Addiction and the Brain

What is addiction?
Addiction is a dependence on a substance or certain activity like drugs, alcohol, gambling, and more. What characterizes a behavior as an addiction is that the person continues to take the substance or take part in the activity even though it negatively impacts daily life. Addiction has been found to be a brain disease in which the brain undergoes physical changes in its circuitry, so overcoming addiction is not as simple as it may have once seemed.

Figure 1. Cartoon visualization of brain circuitry. [1]

What does addiction look like in the brain?
The brain first receives information from a rewarding stimulus which is processed primarily in the hippocampus and the amygdala. The ventral tegmental area (VTA) is stimulated which releases dopamine and travels through the mesolimbic pathway to the nucleus accumbens (NAc). A reinforcement signal is then sent to the prefrontal cortex which associates the rewarding stimulus with the pleasure response in the NAc. The role of glutamate is important in the reward system because it regulates dopamine release to the NAc. The continued use of drugs or some other substance or activity makes this reward pathway stronger and the reward pathway takes over the individual’s brain and all attention goes to the drug or drug-related cues.

Figure 2. Dopaminergic and glutamatergic projections in the brain. [2]
Figure 3. Cartoon visualization of the reward pathway with dopaminergic and glutamatergic projections. [3]

Role of synaptic plasticity
Synaptic plasticity is the ability of the brain to change the strength of connections between neurons and is essential to the ability of the brain to learn and develop new memories. There are two types of long-term plasticity, long term depression (LTD) and long term potentiation (LTP), both of which occur in the hippocampus and are triggered by NMDA receptors. LTP refers to connections between neurons becoming stronger and LTD refers to the connections becoming weaker. Both are essential for the formation of memories. Synaptic strength is seen in the mesolimbic pathway in people with substance use disorder (SUD) in which the connections between neurons are becoming stronger and LTP has occurred. This is thought to be the reason behind relapse; people with addiction have these pathways being stronger, so it becomes more difficult for the brain to be rewarded by “normal” mechanisms like food, and it becomes much easier to fall back into the habit of taking the substance because those pathways are so prominent. [4]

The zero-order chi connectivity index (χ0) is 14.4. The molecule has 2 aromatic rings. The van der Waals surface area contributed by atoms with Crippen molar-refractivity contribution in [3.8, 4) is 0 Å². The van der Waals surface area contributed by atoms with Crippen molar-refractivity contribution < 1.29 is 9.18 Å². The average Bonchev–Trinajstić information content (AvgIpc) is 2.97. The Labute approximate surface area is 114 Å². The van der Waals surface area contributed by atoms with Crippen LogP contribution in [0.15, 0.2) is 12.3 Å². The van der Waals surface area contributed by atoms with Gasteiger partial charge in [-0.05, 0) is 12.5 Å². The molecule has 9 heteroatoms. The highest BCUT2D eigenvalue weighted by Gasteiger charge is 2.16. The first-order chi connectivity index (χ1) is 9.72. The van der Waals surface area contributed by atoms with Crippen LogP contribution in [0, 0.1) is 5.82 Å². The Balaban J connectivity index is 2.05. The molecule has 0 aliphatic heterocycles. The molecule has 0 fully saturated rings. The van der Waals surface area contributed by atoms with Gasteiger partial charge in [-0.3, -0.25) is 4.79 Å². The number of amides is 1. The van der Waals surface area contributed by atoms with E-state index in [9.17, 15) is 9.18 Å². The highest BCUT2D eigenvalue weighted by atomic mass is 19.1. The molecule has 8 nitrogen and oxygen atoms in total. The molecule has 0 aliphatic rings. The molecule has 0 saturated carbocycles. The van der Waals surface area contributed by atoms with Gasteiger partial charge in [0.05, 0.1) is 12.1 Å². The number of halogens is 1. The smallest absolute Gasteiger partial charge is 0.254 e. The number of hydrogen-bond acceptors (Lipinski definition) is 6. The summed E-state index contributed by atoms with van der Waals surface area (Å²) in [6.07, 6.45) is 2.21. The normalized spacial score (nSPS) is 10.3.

Figure 4. Comparison of synaptic neurotransmission in a brain absent of drugs and a brain exposed to drugs. [5]

What does all of this mean?
The brain undergoes major circuitry changes after continuous use of substances which is what contributes to the symptoms of addiction. Someone who has developed an addiction to a certain substance will have a very difficult time overcoming their addiction because the brain has changed long-term and it takes an extensive amount of time to change it again. It is unknown whether or not the brain has the ability to change back to the way it was before addiction, but it seems unlikely that it would ever be the same. Those with addiction typically cannot take that certain substance again without relapsing, so it makes sense that LTP and LTD have long-lasting effects on the brain and it would not be able to return back to pre-drug condition.

Figure 5. Artstract of addiction and its overcoming quality by Kelly Pudwill


[1] Department of Health and Human Services. (October, 2015). Biology of Addiction. National Institute of Health.
[2] Mozafari, R., Karimi-Haghighi, S., Fattahi, M., Kalivas, P., & Haghparast, A. (2022). A review on the role of metabotropic glutamate receptors in neuroplasticity following psychostimulant use disorder. Progress in Neuropsychopharmacology & Biological Psychiatry, 124.
[3] Su, Yun-Ai & Si, Tianmei. (2022). Progress and challenges in research of the mechanisms of anhedonia in major depressive disorder. General Psychiatry. 35. e100724. 10.1136/gpsych-2021-100724.
[4] Stampanoni Bassi, M., Iezzi, E., Gilio, L., Centonze, D., & Buttari, F. (2019). Synaptic Plasticity Shapes Brain Connectivity: Implications for Network Topology. International journal of molecular sciences, 20(24), 6193.
[5] Niehaus, J.L., Cruz-Bermúdez, N.D., & Kauer, J.A. (2009). Plasticity of addiction: a mesolimbic dopamine short-circuit? The American journal on addictions, 18 4, 259-71. .

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